For Sunset's fourth biennial salute to the West's best communities, we turned to the ultimate experts: our readers.
Ask Sue Haynes what you call a Sandpoint resident, and sheanswers, “Lucky!” A town-council member, Haynes’s roots go backthree generations in this Idaho Panhandle town set on the shores ofLake Pend Oreille.
“This was a wonderful place to grow up,” she says. “Asteenagers, our big rebellion was to sneak out of the house at nightand watch the sun come up over the lake.”
The town’s character hasn’t really changed. Lumber wasSandpoint’s mainstay until the 1980s, and as that industry waned,the town turned to other types of manufacturing, plus tourism andthe arts. Today art galleries and studios dot downtown. Anotherlandmark is the 1906 Cedar Street Bridge, now a two-level shoppingpromenade. And the Panida Theater, a 1927 Mission revival-style gemrescued and restored by the community, is thronged most weekendevenings.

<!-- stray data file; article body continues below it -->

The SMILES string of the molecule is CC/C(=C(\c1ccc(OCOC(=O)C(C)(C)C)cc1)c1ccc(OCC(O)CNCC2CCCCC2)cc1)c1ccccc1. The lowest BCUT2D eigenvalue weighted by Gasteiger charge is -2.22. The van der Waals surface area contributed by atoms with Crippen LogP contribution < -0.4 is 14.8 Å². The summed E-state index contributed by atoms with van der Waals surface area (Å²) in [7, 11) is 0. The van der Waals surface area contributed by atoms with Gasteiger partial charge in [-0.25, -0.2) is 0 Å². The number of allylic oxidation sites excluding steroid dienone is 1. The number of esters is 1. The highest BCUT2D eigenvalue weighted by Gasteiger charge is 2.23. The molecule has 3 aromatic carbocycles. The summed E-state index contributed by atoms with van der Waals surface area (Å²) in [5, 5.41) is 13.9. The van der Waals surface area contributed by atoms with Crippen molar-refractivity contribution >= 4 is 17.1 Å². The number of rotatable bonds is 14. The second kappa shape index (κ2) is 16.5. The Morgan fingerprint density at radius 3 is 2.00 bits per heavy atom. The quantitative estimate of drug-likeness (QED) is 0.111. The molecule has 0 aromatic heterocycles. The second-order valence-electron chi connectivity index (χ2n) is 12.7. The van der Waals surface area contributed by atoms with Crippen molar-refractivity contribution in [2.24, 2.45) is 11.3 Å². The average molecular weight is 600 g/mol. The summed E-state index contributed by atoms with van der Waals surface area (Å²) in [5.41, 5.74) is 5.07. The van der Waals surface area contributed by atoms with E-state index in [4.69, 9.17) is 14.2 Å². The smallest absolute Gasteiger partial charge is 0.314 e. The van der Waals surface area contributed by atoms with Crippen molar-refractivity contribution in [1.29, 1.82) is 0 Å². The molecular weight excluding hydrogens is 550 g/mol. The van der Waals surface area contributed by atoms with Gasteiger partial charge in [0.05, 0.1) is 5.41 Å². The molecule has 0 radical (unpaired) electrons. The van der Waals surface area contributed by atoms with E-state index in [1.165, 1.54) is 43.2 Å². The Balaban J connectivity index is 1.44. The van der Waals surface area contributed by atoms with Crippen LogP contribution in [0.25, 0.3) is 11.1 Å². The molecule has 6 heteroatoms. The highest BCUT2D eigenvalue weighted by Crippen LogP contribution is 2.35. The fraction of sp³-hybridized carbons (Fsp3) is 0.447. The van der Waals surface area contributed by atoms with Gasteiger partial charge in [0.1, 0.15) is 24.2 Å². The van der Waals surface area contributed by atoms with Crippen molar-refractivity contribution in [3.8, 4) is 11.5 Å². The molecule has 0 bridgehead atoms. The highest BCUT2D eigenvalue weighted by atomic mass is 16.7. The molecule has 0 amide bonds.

The Panida is still a beloved spot for Haynes. “Saving thattheater was a big job for a small community, but we really pulledtogether,” she says. As if Sandpoint residents aren’t alreadyfortunate, they also make their own luck. ― Lora J. Finnegan
POPULATION: About 7,500
ELEVATION: 2,100 feet
AVERAGE COST OF 3-BEDROOM, 2-BATH HOME: $125,000-$132,000
AVERAGE JANUARY TEMPERATURES: High 34°, low 26°
LOCAL PLEASURE: Panida Theater
INFORMATION: Greater Sandpoint Chamber of Commerce, www.sandpointchamber.comor (208) 263-0887
MORE GREAT SMALL TOWNS
Port Townsend, Washington.This historic seaport of 8,500 holds numerous galleries and muchsplendidly restored Victorian architecture. (360) 385-2722.
Sutter Creek, California.A hamlet of 2,375, Sutter Creek is one of the best-preserved townsin California’s Gold Country. (209) 267-1344.